WIPO Arbitration and Mediation Center

ADMINISTRATIVE PANEL DECISION

Dolce & Gabbana S.r.l. v. Zhang Yali

Case No. D2013-1101

1. The Parties

The Complainant is Dolce & Gabbana S.r.l. of Milan, Italy, represented by Laura Turini, Italy.

The Respondent is Zhang Yali of Xingtai, Hebei, China.

2. The Domain Name and Registrar

The disputed domain name <ventedolcegabbana.com> (the “Disputed Domain Name”) is registered with Shanghai Yovole Networks, Inc. (the “Registrar”).

3. Procedural History

The Complaint was filed with the WIPO Arbitration and Mediation Center (the “Center”) on June 19, 2013. On June 19, 2013, the Center transmitted by email to the Registrar a request for registrar verification in connection with the Disputed Domain Name. On June 25, 2013, the Registrar transmitted by email to the Center its verification response confirming that the Respondent is listed as the registrant and providing the contact details. On June 26, 2013, the Center transmitted an email to the parties in both Chinese and English language regarding the language of the proceeding. On June 29, 2013, the Complainant confirmed its request that English be the language of the proceeding. The Respondent did not comment on the language of the proceeding by the specified due date.

The Center verified that the Complaint satisfied the formal requirements of the Uniform Domain Name Dispute Resolution Policy (the “Policy” or “UDRP”), the Rules for Uniform Domain Name Dispute Resolution Policy (the “Rules”), and the WIPO Supplemental Rules for Uniform Domain Name Dispute Resolution Policy (the “Supplemental Rules”).

In accordance with the Rules, paragraphs 2(a) and 4(a), the Center formally notified the Respondent of the Complaint, and the proceedings commenced on July 2, 2013. In accordance with the Rules, paragraph 5(a), the due date for Response was July 22, 2013. The Respondent did not submit any response. Accordingly, the Center notified the Respondent’s default on July 23, 2013.

The Center appointed Peter J. Dernbach as the sole panelist in this matter on July 30, 2013. The Panel finds that it was properly constituted. The Panel has submitted the Statement of Acceptance and Declaration of Impartiality and Independence, as required by the Center to ensure compliance with the Rules, paragraph 7.

4. Factual Background

“Dolce” and “Gabbana” are the last names of the two famous designers Domenico Dolce and Stefano Gabbana, founders of the “Dolce & Gabbana” brand. The Complainant is an Italian company and the exclusive worldwide licensee of the DOLCE & GABBANA trademark and entitled to act in order to recover and register, in the Complainant’s name, Internet domain names. The DOLCE & GABBANA trademark has been registered in many countries, inter alia:

1. DOLCE & GABBANA, Italian trademark, No. 372387, filed on July 26, 1985, renewed on June 15, 2005.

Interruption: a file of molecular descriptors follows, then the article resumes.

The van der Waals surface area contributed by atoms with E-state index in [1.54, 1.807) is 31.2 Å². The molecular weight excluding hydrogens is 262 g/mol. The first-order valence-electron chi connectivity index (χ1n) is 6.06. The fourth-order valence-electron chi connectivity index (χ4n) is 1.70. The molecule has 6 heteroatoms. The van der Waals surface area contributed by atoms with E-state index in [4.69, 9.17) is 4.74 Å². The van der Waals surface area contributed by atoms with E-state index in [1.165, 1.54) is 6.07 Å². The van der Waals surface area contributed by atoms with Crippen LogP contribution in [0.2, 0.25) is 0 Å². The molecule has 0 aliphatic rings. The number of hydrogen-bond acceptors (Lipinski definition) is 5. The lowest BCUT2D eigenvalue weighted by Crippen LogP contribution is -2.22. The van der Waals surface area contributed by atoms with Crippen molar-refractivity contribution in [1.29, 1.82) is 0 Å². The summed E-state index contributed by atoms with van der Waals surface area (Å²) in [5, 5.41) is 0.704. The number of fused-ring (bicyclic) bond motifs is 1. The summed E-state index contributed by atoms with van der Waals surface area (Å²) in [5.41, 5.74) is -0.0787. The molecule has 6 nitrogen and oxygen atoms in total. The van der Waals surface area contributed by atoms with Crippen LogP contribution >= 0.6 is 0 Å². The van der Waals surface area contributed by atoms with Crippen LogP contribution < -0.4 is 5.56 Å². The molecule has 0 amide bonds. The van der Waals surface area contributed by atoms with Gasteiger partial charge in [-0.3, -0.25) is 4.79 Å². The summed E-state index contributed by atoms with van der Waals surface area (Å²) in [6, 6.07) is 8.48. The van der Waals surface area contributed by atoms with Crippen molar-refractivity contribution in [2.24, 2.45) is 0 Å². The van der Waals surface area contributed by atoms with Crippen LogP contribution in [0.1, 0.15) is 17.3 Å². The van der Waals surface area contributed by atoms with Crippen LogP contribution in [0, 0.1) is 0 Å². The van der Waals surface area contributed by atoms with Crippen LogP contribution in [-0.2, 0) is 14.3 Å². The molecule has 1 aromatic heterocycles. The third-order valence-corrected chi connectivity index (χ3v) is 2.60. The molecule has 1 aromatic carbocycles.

2. DOLCE & GABBANA, International Trademark, No. R555568, registered on February 14, 1990.

3. DOLCE & GABBANA, International Trademark, No. 625152, registered on July 13, 1994.

According to WhoIs data, the Respondent is Zhang Yali. The Disputed Domain Name was registered on January 19, 2013.

The Registrar confirmed, in its email of June 25, 2013, that the Registration Agreement for the Disputed Domain Name is in Chinese.

5. Parties’ Contentions

A. Complainant

The Complainant’s contentions could be summarized as follows:

(i) The Disputed Domain Name is identical or confusingly similar to a trademark or service mark in which the Complainant has rights.

The Disputed Domain Name is composed of the same root of the Complainant’s trademark, with the added suffix “vente”, which means “sale” in French and does not diminish the likelihood of confusion with the Complainant’s trademark.

(ii) The Respondent has no rights or legitimate interests in respect of the Disputed Domain Name.

The Complainant is the exclusive licensee of the DOLCE & GABBANA trademark. The Respondent was not authorized, licensed, or otherwise allowed by the Complainant or by the owner of the trademark to use the name “dolcegabbana”, or to apply for any domain name incorporating its trademark. The Respondent is not commonly known by that name, either.

(iii) The Disputed Domain Name has been registered and is being used in bad faith.

The DOLCE & GABBANA trademark is a famous trademark around the world. It is, therefore, hard to believe that the Respondent was not aware of the existence of the Complainant’s trademark and reputation before registering the Disputed Domain Name. The registration of the Disputed Domain Name prevents the Complainant from reflecting its mark in a corresponding domain name, considering that the Disputed Domain Name is a “.com” domain name, the most common on the Internet. In fact, the Disputed Domain Name was selected by the Respondent with clear intent for commercial gain, achieved by using it to sell counterfeit products of the Complainant.

B. Respondent

The Respondent did not reply to the Complainant’s contentions.

6. Language of Proceeding